The author argues that education in Africa must be reoriented to address the needs of African people, not "the demand of the world on Africans" (15). Education designed for "an agricultural society", or "a developing society", is not identical to education for "an industrial or a service society", nor "for a developed and old established society" (15). The author contends that African educational structures are mired by the colonial legacy that "excludes the study of Africology" and whose results are "out of context with African needs and irrelevant to all African problems" (15). This form of education, according to the author, leads to self-hatred and reverence for non-African history and culture: African people often "are taught only how to apply other people's institutions, laws, economics and even ideology in African Society, problems and life" (15). The creation of "[a] new educational system for African development" is facilitated only by "Africology [which] opens the ground for a sound foundation to such an educational system" (15-16). (12)

The third chapter, "The Study of Africology," is the final one in Part One of this book. Beginning with a critical analysis of the nascent African studies curricula in "[m]any universities in Africa and overseas, including the United States of America, Europe and Great Britain," Uzong argues that "African studies are largely based on research work by European scholars and travelers," which s/he criticizes for not being "comparative by observation of the similarities or differences which exist within, or outside the generally accepted African pattern of culture, religion and social structure"--indeed, for "not [being] related to the context of African Studies under the comparative studies of Africology" (17). Uzong also makes an important observation about African studies and nation-states-based studies of Africa as it relates to problem-solving and curriculum development in higher education:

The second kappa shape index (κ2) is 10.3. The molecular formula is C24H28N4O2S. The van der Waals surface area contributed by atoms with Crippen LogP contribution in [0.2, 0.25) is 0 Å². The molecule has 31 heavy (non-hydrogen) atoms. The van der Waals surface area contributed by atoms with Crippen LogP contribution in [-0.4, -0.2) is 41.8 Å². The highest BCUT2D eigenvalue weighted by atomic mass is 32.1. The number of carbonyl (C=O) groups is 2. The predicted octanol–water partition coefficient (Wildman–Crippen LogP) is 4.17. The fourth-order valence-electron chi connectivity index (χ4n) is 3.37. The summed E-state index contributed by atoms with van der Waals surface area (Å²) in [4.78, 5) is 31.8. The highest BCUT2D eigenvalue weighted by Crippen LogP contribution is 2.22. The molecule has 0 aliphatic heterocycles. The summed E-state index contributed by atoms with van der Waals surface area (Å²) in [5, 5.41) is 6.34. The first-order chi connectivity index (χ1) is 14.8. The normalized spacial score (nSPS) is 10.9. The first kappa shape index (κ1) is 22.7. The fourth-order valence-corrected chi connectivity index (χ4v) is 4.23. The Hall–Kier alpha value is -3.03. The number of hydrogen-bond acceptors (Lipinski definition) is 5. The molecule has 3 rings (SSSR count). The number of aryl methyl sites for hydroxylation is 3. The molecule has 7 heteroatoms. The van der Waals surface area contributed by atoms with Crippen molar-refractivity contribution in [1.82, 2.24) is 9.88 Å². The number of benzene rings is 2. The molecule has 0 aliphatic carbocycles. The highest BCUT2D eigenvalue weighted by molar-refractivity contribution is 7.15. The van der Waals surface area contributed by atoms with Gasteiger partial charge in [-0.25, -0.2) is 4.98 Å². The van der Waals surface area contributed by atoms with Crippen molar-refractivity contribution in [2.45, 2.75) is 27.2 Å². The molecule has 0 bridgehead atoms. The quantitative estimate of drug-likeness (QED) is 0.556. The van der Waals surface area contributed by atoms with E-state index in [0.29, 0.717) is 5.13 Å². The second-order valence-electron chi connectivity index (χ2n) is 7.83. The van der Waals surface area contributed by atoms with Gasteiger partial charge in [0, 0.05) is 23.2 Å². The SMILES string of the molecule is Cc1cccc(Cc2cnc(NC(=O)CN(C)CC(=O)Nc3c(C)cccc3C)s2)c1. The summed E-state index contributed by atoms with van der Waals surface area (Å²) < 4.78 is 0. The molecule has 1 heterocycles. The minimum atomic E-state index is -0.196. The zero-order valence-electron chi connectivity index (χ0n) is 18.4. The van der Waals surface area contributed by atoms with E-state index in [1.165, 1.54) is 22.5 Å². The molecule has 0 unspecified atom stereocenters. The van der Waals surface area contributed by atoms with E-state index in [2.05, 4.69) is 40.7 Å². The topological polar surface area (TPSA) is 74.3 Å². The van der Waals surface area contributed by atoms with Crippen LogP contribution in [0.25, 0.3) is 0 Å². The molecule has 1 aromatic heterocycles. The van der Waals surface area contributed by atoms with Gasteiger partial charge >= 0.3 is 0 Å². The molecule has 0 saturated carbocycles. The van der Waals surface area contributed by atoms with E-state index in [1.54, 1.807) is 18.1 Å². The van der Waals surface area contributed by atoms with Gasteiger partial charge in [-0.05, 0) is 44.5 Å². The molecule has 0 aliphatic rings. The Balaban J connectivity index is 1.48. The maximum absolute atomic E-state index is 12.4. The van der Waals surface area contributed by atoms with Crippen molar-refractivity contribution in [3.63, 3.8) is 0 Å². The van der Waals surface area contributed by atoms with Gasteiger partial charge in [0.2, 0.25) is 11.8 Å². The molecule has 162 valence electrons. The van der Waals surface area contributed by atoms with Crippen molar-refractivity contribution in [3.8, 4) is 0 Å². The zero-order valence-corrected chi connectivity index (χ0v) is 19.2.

Some universities conduct their studies of Africa as a purely
intellectual anthropological exercise which bears no connection nor has
any relevance to the problems of contemporary Africa. Other
universities and colleges conduct their courses in the firm belief that
the term Africology is no more than a geographical fact, and that it
has little or no meaning in the context of the study of social and
economic development. They believe an accurate understanding of current
developments can only be made country by country. This view is not only
wrong but harmful to the study of African problems and the search for
their solutions (18).


The author argues that an understanding of general patterns in African societies, or "all fields of African studies, social changes, economics and religion," facilitates a better grasp of "basic common factors" (18). In a section of this chapter titled "Fieldwork," the author contends that "African scholars must make their own observations and interpretations" (18). While s/he does observe the difficulties of conducting fieldwork in rural or nonurban settings, he also indicates that there is much important work for the Africologist engaged in fieldwork about African people in particular. Uzong insists that Africology must deal with realities in Africa from antiquity to the present day, which aligns with the fact that Africa not only has the world's longest human history, but this argument intersects with definitions of Africology by more recent Africologists such as Van Horne and Molefi Kete Asante.